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The Robare Group, Ltd. v. Securities and Exchange Commission

United States Court of Appeals, District of Columbia Circuit

April 30, 2019

The Robare Group, Ltd., et al., Petitioners
v.
Securities and Exchange Commission, Respondent

          Argued January 23, 2019

          On Petition for Review of an Order of the Securities & Exchange Commission

          Heidi E. VonderHeide argued the cause for petitioners. With her on the briefs was Alan M. Wolper.

          Daniel E. Matro, Senior Counsel, U.S. Securities and Exchange Commission, argued the cause for respondent. With him on the brief was John W. Avery, Deputy Solicitor.

          Before: Rogers, Millett, and Katsas, Circuit Judges.

          OPINION

          Rogers Circuit Judge.

         The Robare Group, an investment adviser, and its principals petition for review of the decision of the Securities and Exchange Commission that they violated Section 206(2) and Section 207 of the Investment Advisers Act, 15 U.S.C. §§ 80b-6(2), 80b-7. They contend that the Commission's findings of inadequate disclosure of financial conflicts of interest over a period of years are not supported by substantial evidence, as shown by the contrary decision of the administrative law judge. Upon review, we hold that the Commission's findings of negligent violations under Section 206(2) are supported by substantial evidence, but the Commission's findings of willful violations under Section 207 based on the same negligent conduct are erroneous as a matter of law. Accordingly, we deny the petition in part, grant the petition in part, and remand the case for the Commission to determine the appropriate remedy for the Section 206(2) violations.

         I.

         "The Investment Advisers Act of 1940 was the last in a series of Acts designed to eliminate certain abuses in the securities industry, abuses which were found to have contributed to the stock market crash of 1929 and the depression of the 1930's." SEC v. Capital Gains Research Bureau, Inc., 375 U.S. 180, 186 (1963). Like the Securities Act of 1933 and the Securities Exchange Act of 1934, the Investment Advisers Act was intended "to achieve a high standard of business ethics in the securities industry." Id. Accordingly, the Act "establishes 'federal fiduciary standards' to govern the conduct of investment advisers," Transamerica Mortg. Advisors, Inc. (TAMA) v. Lewis, 444 U.S. 11, 17 (1979) (quoting Santa Fe Indus., Inc. v. Green, 430 U.S. 462, 471 n.11 (1977)), imposing on them "an affirmative duty of 'utmost good faith, and full and fair disclosure of all material facts, '" Capital Gains, 375 U.S. at 194 (quoting William L. Prosser, Law of Torts 534-35 (2d ed. 1955)). This reflects "a congressional intent to eliminate, or at least to expose, all conflicts of interest which might incline an investment adviser - consciously or unconsciously - to render advice which [is] not disinterested." Id. at 191-92. Moreover, the anti-fraud provisions of the Advisers Act do not "require proof of . . . actual injury to the client." Id. at 195.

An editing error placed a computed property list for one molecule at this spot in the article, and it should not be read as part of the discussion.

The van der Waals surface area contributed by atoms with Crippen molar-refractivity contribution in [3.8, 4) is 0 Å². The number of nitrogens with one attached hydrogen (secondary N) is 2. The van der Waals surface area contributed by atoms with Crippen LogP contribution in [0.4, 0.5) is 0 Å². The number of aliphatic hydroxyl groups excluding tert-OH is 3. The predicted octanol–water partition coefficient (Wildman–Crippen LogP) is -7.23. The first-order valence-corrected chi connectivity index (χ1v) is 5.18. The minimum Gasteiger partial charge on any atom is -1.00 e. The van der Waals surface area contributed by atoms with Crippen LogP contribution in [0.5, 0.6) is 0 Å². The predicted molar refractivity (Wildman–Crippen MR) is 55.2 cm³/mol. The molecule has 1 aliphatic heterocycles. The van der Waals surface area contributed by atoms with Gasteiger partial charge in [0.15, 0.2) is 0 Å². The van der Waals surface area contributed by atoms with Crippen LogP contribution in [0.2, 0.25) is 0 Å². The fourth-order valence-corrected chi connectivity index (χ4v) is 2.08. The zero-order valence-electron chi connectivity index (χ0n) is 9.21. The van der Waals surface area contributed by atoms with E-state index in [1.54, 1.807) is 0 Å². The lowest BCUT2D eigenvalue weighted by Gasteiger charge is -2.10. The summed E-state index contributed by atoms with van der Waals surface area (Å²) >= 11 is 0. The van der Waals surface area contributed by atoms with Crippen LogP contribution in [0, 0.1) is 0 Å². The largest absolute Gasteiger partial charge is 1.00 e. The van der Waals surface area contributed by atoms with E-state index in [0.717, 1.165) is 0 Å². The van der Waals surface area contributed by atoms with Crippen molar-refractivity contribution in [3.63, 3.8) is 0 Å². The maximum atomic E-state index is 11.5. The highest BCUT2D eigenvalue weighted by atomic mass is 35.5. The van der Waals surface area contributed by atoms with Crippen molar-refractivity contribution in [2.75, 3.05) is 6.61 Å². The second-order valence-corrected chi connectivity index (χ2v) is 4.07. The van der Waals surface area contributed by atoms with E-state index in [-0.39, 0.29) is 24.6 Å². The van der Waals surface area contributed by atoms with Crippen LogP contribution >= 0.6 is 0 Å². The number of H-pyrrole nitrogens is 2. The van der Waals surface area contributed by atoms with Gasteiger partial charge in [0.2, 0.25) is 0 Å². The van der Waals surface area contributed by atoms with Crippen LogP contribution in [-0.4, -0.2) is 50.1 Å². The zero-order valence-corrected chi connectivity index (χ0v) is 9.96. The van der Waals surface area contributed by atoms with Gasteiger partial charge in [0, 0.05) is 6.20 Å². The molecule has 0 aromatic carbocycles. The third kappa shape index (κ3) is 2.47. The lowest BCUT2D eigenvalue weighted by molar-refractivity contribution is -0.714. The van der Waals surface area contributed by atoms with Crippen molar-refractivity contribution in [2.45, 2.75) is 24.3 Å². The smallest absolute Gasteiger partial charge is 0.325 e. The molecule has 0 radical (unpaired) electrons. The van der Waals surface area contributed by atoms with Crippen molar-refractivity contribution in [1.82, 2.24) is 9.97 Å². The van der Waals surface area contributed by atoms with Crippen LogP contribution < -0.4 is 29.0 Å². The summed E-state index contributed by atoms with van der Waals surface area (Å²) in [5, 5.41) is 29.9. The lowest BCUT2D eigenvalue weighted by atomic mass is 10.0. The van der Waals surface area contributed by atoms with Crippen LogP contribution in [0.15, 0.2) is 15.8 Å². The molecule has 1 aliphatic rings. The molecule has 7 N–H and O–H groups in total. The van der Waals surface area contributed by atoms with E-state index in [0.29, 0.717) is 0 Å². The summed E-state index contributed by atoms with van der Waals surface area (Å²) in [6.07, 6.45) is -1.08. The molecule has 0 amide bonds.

Two anti-fraud provisions of the Advisers Act are at issue here. They work in tandem: Section 206 governs disclosures to clients, while Section 207 governs disclosures to the Commission. Section 206 provides, in relevant part:

It shall be unlawful for any investment adviser . . . directly or indirectly-
(1) to employ any device, scheme, or artifice to defraud any client or prospective client;
(2) to engage in any transaction, practice, or course of business which operates as a fraud or deceit upon any client or prospective client[.]

15 U.S.C. § 80b-6. Citing Capital Gains, the Securities and Exchange Commission has long held that "[f]ailure by an investment adviser to disclose potential conflicts of interest to its clients constitutes fraud within the meaning of Sections 206(1) and (2)." Fundamental Portfolio Advisors, Inc., Investment Advisers Act Release No. 2146, 80 SEC Docket 1851, 2003 WL 21658248 at *15 & n.54 (July 15, 2003). A violation of Section 206(1) requires proof of "scienter," that is, proof of an "intent to deceive, manipulate, or defraud." SEC v. Steadman, 967 F.2d 636, 641 & n.3 (D.C. Cir. 1992) (quoting Ernst & Ernst v. Hochfelder, 425 U.S. 185, 194 n.12 (1976)). Proof of simple negligence suffices for a violation of Section 206(2), however. Id. at 643 n.5 (citing Capital Gains, 375 U.S. at 195).

         Additionally, Section 207 of the Advisers Act provides:

It shall be unlawful for any person willfully to make any untrue statement of a material fact in any registration application or report filed with the Commission under section 80b-3 or 80b-4 of this title, or willfully to omit to state in any such application or report any material fact which is required to be stated therein.

15 U.S.C. § 80b-7. The investment adviser registration application filed pursuant to Section 80b-3 is known as Form ADV. See id. ยง 80b-3(c); ...


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